In his year, the Cat would be sure to have plenty of fun - parties with all the people, high tea, coffee meetings. He couldn't wait to see what the intelligentsia would get up to in his year. There was a lot for them to learn, and he could help. 

Political upheaval created by that annoying Tiger would have to settle down. The Cat was on it. 

The Cat was a stickler for justice. He'd get the wheels rolling on resolving issues left ambiguous by the Tiger.

The Cat sighed. He didn't like taking charge after Tiger. There was always a mess. That's just the way it was. But Buddha had determined their ruling order and there was nothing to do to change it. 

It was too bad he couldn't bring back the dead. That Japanese prime minister didn't need to die. Cat was just sure Tiger was behind that one.

It's FICTION FRIDAY!

Every Almost every Friday I write a new flash fiction piece. Today's fiction was inspired by the coming Lunar New Year. NOTE: Chinese folklore says the coming year (Jan 22, 2023) is year of the rabbit. But Vietnam calls it Year of the Cat. I don't know why, but I live in Vietnam, so will espouse this tradition.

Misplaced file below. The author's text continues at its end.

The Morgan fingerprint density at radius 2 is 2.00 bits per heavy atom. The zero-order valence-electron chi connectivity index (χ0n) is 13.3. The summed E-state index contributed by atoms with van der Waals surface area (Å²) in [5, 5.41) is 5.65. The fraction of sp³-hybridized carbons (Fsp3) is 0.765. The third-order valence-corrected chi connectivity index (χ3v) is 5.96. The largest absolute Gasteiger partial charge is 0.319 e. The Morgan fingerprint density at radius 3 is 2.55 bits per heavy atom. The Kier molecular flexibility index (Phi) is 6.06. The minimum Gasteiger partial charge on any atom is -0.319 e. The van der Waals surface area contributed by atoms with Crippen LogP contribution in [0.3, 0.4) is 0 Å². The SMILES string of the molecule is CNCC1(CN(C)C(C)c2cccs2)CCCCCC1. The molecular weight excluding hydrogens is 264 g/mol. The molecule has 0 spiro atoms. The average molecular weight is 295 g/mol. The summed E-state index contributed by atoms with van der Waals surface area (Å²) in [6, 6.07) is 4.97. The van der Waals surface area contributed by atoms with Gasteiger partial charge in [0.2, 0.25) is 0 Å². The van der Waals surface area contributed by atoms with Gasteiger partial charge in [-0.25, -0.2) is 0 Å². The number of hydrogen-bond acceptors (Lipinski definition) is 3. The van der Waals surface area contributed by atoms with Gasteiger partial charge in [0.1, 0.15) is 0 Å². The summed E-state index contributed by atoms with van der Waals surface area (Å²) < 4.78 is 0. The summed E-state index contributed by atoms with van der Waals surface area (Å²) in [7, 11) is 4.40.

If you have a writing prompt you'd like to see turned into a story, just leave it in a comment.

17 January, 2023

Tuesday Twist

Morning thoughts:

  1. It doesn't matter if I get up today.
  2. No one requires anything from me today.
  3. I have no obligations.
  4. I am superfluous.
  5. I could literally just lay here playing games on my phone all day.
  6. ... Until I need to recharge the battery.

How long will I stay in bed? Not all day. Even at my most depressed I can't do that.